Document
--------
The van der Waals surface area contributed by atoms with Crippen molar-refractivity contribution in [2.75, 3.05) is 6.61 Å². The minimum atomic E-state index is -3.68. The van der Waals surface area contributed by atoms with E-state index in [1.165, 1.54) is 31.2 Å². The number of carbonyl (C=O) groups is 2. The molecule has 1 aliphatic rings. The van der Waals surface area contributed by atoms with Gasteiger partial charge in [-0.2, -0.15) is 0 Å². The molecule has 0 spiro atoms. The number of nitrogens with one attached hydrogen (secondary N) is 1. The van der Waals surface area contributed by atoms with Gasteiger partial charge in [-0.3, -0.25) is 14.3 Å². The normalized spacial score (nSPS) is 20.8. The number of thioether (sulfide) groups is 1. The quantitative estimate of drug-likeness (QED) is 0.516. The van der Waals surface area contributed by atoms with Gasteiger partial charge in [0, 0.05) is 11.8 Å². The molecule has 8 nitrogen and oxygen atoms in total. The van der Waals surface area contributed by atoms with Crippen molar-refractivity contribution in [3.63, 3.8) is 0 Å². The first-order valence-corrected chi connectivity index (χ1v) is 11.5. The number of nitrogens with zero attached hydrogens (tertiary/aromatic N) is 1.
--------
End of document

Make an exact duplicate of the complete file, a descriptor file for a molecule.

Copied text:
The van der Waals surface area contributed by atoms with Crippen molar-refractivity contribution in [2.75, 3.05) is 6.61 Å². The minimum atomic E-state index is -3.68. The van der Waals surface area contributed by atoms with E-state index in [1.165, 1.54) is 31.2 Å². The number of carbonyl (C=O) groups is 2. The molecule has 1 aliphatic rings. The van der Waals surface area contributed by atoms with Gasteiger partial charge in [-0.2, -0.15) is 0 Å². The molecule has 0 spiro atoms. The number of nitrogens with one attached hydrogen (secondary N) is 1. The van der Waals surface area contributed by atoms with Gasteiger partial charge in [-0.3, -0.25) is 14.3 Å². The normalized spacial score (nSPS) is 20.8. The number of thioether (sulfide) groups is 1. The quantitative estimate of drug-likeness (QED) is 0.516. The van der Waals surface area contributed by atoms with Gasteiger partial charge in [0, 0.05) is 11.8 Å². The molecule has 8 nitrogen and oxygen atoms in total. The van der Waals surface area contributed by atoms with Crippen molar-refractivity contribution in [3.63, 3.8) is 0 Å². The first-order valence-corrected chi connectivity index (χ1v) is 11.5. The number of nitrogens with zero attached hydrogens (tertiary/aromatic N) is 1.